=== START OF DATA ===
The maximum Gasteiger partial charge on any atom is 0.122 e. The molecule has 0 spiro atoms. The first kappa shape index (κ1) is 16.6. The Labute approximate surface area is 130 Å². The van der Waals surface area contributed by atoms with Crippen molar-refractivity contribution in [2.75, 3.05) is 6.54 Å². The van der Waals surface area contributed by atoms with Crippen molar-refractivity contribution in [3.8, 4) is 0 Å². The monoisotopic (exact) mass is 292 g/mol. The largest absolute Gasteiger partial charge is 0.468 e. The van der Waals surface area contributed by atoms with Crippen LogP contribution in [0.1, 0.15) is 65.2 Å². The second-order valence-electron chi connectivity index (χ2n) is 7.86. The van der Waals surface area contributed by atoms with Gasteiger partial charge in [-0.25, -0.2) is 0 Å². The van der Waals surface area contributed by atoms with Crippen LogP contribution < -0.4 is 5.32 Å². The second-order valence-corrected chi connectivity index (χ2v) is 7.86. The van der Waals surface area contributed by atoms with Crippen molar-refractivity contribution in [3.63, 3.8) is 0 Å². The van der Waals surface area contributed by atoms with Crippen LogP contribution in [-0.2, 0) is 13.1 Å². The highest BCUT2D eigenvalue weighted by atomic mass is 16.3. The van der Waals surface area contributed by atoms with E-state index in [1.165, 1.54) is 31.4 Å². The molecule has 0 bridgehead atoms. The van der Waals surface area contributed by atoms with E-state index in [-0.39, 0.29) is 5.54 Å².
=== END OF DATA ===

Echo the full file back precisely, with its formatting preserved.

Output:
The maximum Gasteiger partial charge on any atom is 0.122 e. The molecule has 0 spiro atoms. The first kappa shape index (κ1) is 16.6. The Labute approximate surface area is 130 Å². The van der Waals surface area contributed by atoms with Crippen molar-refractivity contribution in [2.75, 3.05) is 6.54 Å². The van der Waals surface area contributed by atoms with Crippen molar-refractivity contribution in [3.8, 4) is 0 Å². The monoisotopic (exact) mass is 292 g/mol. The largest absolute Gasteiger partial charge is 0.468 e. The van der Waals surface area contributed by atoms with Crippen LogP contribution in [0.1, 0.15) is 65.2 Å². The second-order valence-electron chi connectivity index (χ2n) is 7.86. The van der Waals surface area contributed by atoms with Gasteiger partial charge in [-0.25, -0.2) is 0 Å². The van der Waals surface area contributed by atoms with Crippen LogP contribution < -0.4 is 5.32 Å². The second-order valence-corrected chi connectivity index (χ2v) is 7.86. The van der Waals surface area contributed by atoms with Crippen molar-refractivity contribution in [3.63, 3.8) is 0 Å². The van der Waals surface area contributed by atoms with Crippen LogP contribution in [-0.2, 0) is 13.1 Å². The highest BCUT2D eigenvalue weighted by atomic mass is 16.3. The van der Waals surface area contributed by atoms with E-state index in [1.165, 1.54) is 31.4 Å². The molecule has 0 bridgehead atoms. The van der Waals surface area contributed by atoms with E-state index in [-0.39, 0.29) is 5.54 Å².